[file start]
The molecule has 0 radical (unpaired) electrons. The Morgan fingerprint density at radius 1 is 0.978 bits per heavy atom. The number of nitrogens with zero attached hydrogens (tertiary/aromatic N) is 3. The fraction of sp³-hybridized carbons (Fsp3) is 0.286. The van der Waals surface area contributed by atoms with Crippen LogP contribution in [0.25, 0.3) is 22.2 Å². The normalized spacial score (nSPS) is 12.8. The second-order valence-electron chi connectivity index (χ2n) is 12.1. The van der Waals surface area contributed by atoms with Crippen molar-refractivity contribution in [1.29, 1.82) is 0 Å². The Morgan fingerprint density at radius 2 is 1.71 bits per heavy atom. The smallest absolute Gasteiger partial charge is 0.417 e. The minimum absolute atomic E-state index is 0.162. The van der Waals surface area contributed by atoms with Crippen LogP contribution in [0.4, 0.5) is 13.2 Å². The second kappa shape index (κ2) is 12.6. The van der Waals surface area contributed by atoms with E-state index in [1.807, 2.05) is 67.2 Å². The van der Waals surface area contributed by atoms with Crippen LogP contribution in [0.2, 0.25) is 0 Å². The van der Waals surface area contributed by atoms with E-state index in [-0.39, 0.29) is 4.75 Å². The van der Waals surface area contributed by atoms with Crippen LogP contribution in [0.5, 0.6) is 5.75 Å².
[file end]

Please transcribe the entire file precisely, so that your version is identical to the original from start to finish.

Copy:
The molecule has 0 radical (unpaired) electrons. The Morgan fingerprint density at radius 1 is 0.978 bits per heavy atom. The number of nitrogens with zero attached hydrogens (tertiary/aromatic N) is 3. The fraction of sp³-hybridized carbons (Fsp3) is 0.286. The van der Waals surface area contributed by atoms with Crippen LogP contribution in [0.25, 0.3) is 22.2 Å². The normalized spacial score (nSPS) is 12.8. The second-order valence-electron chi connectivity index (χ2n) is 12.1. The van der Waals surface area contributed by atoms with Crippen molar-refractivity contribution in [1.29, 1.82) is 0 Å². The Morgan fingerprint density at radius 2 is 1.71 bits per heavy atom. The smallest absolute Gasteiger partial charge is 0.417 e. The minimum absolute atomic E-state index is 0.162. The van der Waals surface area contributed by atoms with Crippen LogP contribution in [0.4, 0.5) is 13.2 Å². The second kappa shape index (κ2) is 12.6. The van der Waals surface area contributed by atoms with E-state index in [1.807, 2.05) is 67.2 Å². The van der Waals surface area contributed by atoms with Crippen LogP contribution in [0.2, 0.25) is 0 Å². The van der Waals surface area contributed by atoms with E-state index in [-0.39, 0.29) is 4.75 Å². The van der Waals surface area contributed by atoms with Crippen LogP contribution in [0.5, 0.6) is 5.75 Å².